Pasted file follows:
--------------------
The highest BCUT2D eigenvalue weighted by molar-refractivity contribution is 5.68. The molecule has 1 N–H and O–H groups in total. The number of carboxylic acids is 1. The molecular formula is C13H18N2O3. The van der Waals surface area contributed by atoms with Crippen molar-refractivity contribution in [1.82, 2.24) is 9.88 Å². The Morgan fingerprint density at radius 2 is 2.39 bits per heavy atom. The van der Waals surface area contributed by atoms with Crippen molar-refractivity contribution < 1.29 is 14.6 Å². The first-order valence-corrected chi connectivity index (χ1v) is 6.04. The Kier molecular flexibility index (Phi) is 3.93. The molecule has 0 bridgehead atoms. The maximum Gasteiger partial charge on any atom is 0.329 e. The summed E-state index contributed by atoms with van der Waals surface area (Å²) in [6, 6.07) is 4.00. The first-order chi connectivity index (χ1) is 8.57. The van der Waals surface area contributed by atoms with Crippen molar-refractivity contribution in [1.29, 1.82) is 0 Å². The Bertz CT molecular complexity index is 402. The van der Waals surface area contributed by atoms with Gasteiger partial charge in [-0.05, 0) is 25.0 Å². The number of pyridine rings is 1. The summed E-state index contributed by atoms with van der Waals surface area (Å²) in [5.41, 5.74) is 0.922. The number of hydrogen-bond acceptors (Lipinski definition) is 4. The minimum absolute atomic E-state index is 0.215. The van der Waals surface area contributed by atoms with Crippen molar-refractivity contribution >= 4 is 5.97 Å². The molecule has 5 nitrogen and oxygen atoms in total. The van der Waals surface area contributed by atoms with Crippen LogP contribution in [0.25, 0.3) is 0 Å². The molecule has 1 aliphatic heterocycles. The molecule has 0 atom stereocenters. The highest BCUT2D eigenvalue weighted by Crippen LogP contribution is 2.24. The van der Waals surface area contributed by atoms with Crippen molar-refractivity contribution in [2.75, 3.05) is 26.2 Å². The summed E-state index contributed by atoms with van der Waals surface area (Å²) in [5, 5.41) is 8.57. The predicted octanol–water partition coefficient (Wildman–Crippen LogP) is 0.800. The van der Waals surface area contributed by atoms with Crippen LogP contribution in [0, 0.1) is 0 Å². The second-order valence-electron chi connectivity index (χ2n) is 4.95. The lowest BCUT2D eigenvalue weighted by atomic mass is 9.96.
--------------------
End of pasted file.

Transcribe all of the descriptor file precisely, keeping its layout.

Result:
The highest BCUT2D eigenvalue weighted by molar-refractivity contribution is 5.68. The molecule has 1 N–H and O–H groups in total. The number of carboxylic acids is 1. The molecular formula is C13H18N2O3. The van der Waals surface area contributed by atoms with Crippen molar-refractivity contribution in [1.82, 2.24) is 9.88 Å². The Morgan fingerprint density at radius 2 is 2.39 bits per heavy atom. The van der Waals surface area contributed by atoms with Crippen molar-refractivity contribution < 1.29 is 14.6 Å². The first-order valence-corrected chi connectivity index (χ1v) is 6.04. The Kier molecular flexibility index (Phi) is 3.93. The molecule has 0 bridgehead atoms. The maximum Gasteiger partial charge on any atom is 0.329 e. The summed E-state index contributed by atoms with van der Waals surface area (Å²) in [6, 6.07) is 4.00. The first-order chi connectivity index (χ1) is 8.57. The van der Waals surface area contributed by atoms with Crippen molar-refractivity contribution in [1.29, 1.82) is 0 Å². The Bertz CT molecular complexity index is 402. The van der Waals surface area contributed by atoms with Gasteiger partial charge in [-0.05, 0) is 25.0 Å². The number of pyridine rings is 1. The summed E-state index contributed by atoms with van der Waals surface area (Å²) in [5.41, 5.74) is 0.922. The number of hydrogen-bond acceptors (Lipinski definition) is 4. The minimum absolute atomic E-state index is 0.215. The van der Waals surface area contributed by atoms with Crippen molar-refractivity contribution >= 4 is 5.97 Å². The molecule has 5 nitrogen and oxygen atoms in total. The van der Waals surface area contributed by atoms with Crippen LogP contribution in [0.25, 0.3) is 0 Å². The molecule has 1 aliphatic heterocycles. The molecule has 0 atom stereocenters. The highest BCUT2D eigenvalue weighted by Crippen LogP contribution is 2.24. The van der Waals surface area contributed by atoms with Crippen molar-refractivity contribution in [2.75, 3.05) is 26.2 Å². The summed E-state index contributed by atoms with van der Waals surface area (Å²) in [5, 5.41) is 8.57. The predicted octanol–water partition coefficient (Wildman–Crippen LogP) is 0.800. The van der Waals surface area contributed by atoms with Crippen LogP contribution in [0, 0.1) is 0 Å². The second-order valence-electron chi connectivity index (χ2n) is 4.95. The lowest BCUT2D eigenvalue weighted by atomic mass is 9.96.